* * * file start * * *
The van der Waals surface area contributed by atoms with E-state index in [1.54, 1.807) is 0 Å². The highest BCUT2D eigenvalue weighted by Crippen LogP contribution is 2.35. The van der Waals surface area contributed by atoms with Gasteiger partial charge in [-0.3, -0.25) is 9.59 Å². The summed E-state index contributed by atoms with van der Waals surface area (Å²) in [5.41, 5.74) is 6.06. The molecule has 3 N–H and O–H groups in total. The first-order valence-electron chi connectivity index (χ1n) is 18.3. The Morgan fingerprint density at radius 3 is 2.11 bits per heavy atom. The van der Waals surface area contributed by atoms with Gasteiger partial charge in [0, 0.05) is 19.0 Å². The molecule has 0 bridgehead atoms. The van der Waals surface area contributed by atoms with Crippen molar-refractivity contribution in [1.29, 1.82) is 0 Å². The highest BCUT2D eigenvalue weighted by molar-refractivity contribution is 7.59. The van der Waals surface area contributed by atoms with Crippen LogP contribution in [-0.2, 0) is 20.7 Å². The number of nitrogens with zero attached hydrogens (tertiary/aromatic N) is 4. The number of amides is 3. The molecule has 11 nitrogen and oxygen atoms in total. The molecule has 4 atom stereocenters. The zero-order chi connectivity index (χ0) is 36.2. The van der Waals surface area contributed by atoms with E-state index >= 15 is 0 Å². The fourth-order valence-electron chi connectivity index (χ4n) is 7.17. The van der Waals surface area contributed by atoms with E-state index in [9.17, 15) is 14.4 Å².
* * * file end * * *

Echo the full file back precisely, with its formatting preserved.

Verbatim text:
The van der Waals surface area contributed by atoms with E-state index in [1.54, 1.807) is 0 Å². The highest BCUT2D eigenvalue weighted by Crippen LogP contribution is 2.35. The van der Waals surface area contributed by atoms with Gasteiger partial charge in [-0.3, -0.25) is 9.59 Å². The summed E-state index contributed by atoms with van der Waals surface area (Å²) in [5.41, 5.74) is 6.06. The molecule has 3 N–H and O–H groups in total. The first-order valence-electron chi connectivity index (χ1n) is 18.3. The Morgan fingerprint density at radius 3 is 2.11 bits per heavy atom. The van der Waals surface area contributed by atoms with Gasteiger partial charge in [0, 0.05) is 19.0 Å². The molecule has 0 bridgehead atoms. The van der Waals surface area contributed by atoms with Crippen molar-refractivity contribution in [1.29, 1.82) is 0 Å². The highest BCUT2D eigenvalue weighted by molar-refractivity contribution is 7.59. The van der Waals surface area contributed by atoms with Crippen LogP contribution in [-0.2, 0) is 20.7 Å². The number of nitrogens with zero attached hydrogens (tertiary/aromatic N) is 4. The number of amides is 3. The molecule has 11 nitrogen and oxygen atoms in total. The molecule has 4 atom stereocenters. The zero-order chi connectivity index (χ0) is 36.2. The van der Waals surface area contributed by atoms with E-state index >= 15 is 0 Å². The fourth-order valence-electron chi connectivity index (χ4n) is 7.17. The van der Waals surface area contributed by atoms with E-state index in [9.17, 15) is 14.4 Å².